Comment of the Day @Bitperplexed
Waited all day outside for my airdrop but it never came— Bitperplex'ed 🔥 (@Bitperplexed) February 14, 2018
Bitcoin Brand Battle
Recently the CryptoTwitter Blog covered @rogervers's latest antics in his quest to hijack the bitcoin brand. Shapeshift recently integrated into the bitcoin.com wallet and accidentally called Bitcoin: 'Bitcoin Core', resulting in outrage on Twitter and a announcement from the Shapeshift CEO @ErikVoorhees:
The recent announcement of ShapeShift integration into the https://t.co/n13UXCwLPM wallet had a mistake. It is not "Bitcoin Cash and Bitcoin Core." It is Bitcoin Cash and Bitcoin. I apologize this comms mistake happened, we're correcting everywhere.— Erik Voorhees (@ErikVoorhees) February 13, 2018
We Need To Talk About Roger
Roger likes to say he was the 'first investor in bitcoin' and a 'bitcoin evangelist', mentioning it constantly in interviews as some sort of accolade to which he pins his identity and meaning in life. All power to him for claiming this title and in his defense he has dedicated much of his life, energy, intellect and wealth to further the cause of bitcoin but it seems pride and power have clouded his judgement of late. Unfortunately for the ecosystem, this comes at severe consequence: Roger owns bitcoin.com and its affiliated social media sites that together capture and influence a huge number of new users.
The casualties of the Bitcoin brand battle will be the uninformed noobs. Savvy investors do due diligence and won't be bamboozled by marketing.— Jameson Lopp (@lopp) February 14, 2018
He is abusing this power and people are starting to get pretty angry about it. The latest example of the damage Roger is causing is the 'vulnerabilities' found in bitcoin.com's wallet. It stores the mnemonic seed as plaintext which makes it accessible by apps with root access. Roger (MemoryDealers) didn't seem to think this was a big issue. Not only did Roger not believe the 'vulnerability' to be a major issue, he also seemed to know the value of bitcoins stored by bitcoin.com wallets.
Roger Ver: "Over a billion dollars worth of funds are currently stored with the https://t.co/GugYjWUqze wallet across nearly 2,000,000 wallets."— lowstrife (@lowstrife) March 2, 2018
How does he know how many wallets, and the funds they contain, are stored on their software? /u/jamesjwan, excellent point. pic.twitter.com/LsqokbcP9N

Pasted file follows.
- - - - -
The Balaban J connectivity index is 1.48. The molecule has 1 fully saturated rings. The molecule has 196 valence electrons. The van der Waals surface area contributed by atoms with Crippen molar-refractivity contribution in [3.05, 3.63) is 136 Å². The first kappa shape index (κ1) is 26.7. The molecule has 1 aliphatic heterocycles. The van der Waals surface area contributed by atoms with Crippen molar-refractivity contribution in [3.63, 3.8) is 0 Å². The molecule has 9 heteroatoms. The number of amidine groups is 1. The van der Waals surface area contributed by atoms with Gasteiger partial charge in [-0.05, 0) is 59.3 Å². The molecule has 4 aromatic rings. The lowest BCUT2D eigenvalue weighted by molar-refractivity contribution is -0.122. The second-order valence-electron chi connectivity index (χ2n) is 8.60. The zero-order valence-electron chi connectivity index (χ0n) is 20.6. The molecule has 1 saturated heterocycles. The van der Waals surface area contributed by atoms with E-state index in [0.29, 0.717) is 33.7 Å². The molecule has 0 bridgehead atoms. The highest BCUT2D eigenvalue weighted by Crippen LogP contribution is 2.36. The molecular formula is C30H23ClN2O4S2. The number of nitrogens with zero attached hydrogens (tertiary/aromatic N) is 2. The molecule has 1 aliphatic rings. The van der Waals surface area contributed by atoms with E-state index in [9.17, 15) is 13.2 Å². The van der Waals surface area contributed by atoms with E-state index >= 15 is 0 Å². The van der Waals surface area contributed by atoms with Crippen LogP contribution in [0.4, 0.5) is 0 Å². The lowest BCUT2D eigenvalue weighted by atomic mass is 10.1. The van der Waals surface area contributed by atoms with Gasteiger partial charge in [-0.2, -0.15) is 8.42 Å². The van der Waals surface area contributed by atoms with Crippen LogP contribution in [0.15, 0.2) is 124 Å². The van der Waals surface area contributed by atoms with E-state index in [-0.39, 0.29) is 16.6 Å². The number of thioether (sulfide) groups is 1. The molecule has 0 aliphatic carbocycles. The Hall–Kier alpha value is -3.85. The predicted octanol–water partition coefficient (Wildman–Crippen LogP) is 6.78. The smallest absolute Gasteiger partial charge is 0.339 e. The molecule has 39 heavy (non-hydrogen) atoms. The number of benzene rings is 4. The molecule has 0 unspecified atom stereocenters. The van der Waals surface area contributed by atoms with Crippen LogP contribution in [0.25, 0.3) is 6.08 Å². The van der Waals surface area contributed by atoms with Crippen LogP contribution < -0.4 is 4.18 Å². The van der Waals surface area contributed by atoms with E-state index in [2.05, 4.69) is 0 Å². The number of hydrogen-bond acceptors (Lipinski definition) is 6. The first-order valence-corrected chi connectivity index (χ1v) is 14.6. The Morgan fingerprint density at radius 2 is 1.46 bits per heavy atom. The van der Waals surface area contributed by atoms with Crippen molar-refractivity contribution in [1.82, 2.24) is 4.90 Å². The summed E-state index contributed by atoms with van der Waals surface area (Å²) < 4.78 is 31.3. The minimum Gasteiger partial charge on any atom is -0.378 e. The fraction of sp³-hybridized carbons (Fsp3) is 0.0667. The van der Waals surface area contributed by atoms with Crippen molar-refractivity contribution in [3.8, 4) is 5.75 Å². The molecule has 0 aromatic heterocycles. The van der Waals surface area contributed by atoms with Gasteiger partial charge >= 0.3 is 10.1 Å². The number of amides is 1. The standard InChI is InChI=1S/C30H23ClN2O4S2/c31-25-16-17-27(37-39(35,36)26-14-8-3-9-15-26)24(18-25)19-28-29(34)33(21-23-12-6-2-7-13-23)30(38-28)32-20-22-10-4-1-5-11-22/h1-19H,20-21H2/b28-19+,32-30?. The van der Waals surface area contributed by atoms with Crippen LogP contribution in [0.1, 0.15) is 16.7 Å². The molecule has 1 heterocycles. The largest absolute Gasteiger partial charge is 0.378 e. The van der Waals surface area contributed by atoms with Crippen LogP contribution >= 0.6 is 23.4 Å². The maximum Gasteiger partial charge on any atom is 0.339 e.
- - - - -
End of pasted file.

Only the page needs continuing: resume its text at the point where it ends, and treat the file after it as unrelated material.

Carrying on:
Another classic example is the way in which bitcoin.com sets its default wallet to BCash, meaning hosts of users send BTC to a BCH address. As you probably know the immutable nature of public blockchains means this money is lost forever. A surefire way to lose the faith and interest of new crypto enthusiasts. Coinbase have had to post this announcement on their platform to stop their users doing the same.
Not to mention the other more nefarious but speculative arguments against BCash; low quality/number and pseudo anonymity of developers, centralized hash power, market manipulation, increased control from one man (Roger), increased profitability for miners. Even @NickSzabo4 who many believe to be Satoshi said BCash is 'centralized sock puppetry'.
Nick links to an important thread. If a coin is centralized it is no longer censorship resistant - opening the door to manipulation and other forms of interventionism Bitcoin was specifically designed to resist. https://t.co/fqX2mWAV7I— Tuur Demeester (@TuurDemeester) December 21, 2017
The @CryptoGlobe Twitter feed is full with people debating the issue and one of their arguments against BCash is that it is trying to hijack Bitcoin's brand and network effects, something that has taken almost a decade to build. Secondly, and more seriously numerous 'newbie' investors are buying BCash and sending to bitcoin wallets. Ironically, Roger's 'mission' has been to spread bitcoin to the world; however, his net impact seems to be turning people away from the real Bitcoin.
Roger @rogerkver, please stop calling Bitcoin, Bitcoin Core. No one else does this. Both https://t.co/VKB9ZGgQk8 website and mobile wallet are misleading new users with this bullshit. And it is especially hypocritical coming from you seeing how upset you are with the name bcash. https://t.co/ufjJDqDW1W— Charlie Lee [LTC] (@SatoshiLite) February 13, 2018
“Bitcoin Cash” is fraud, it has to be called “bcash” to avoid misleading people. https://t.co/ehE4soGYos— Pierre Rochard (@pierre_rochard) February 13, 2018
Roger takes serious offense when people call Bitcoin Cash, BCash. A re-branding to 'BitCash' is gaining support as a pragmatic compromise to stop new users getting scammed and Roger not getting his knickers in a twist. I can only hope it gets adopted and people stop losing money buying BCash by mistake.
Bitcoin Cash rebranding to Bitcash would be epic. It would reduce confusion and allow the coin to stand on it's own merit. There's certainly a place for competition in scaling solutions without propaganda and brand hijacking.— LIL CO฿IE (@CryptoCobain) February 13, 2018
PS: You may want to have a look at this useful analysis from @whatbitcoindid, before you consider following Roger...
Analysis of the last 50 @rogerkver posts:— Peter McCormack (@whatbitcoindid) March 5, 2018
- Attacking Bitcoin = 23
- Promoting Bitcoin Cash = 9
- Political Posturing = 12
- Gibberish = 6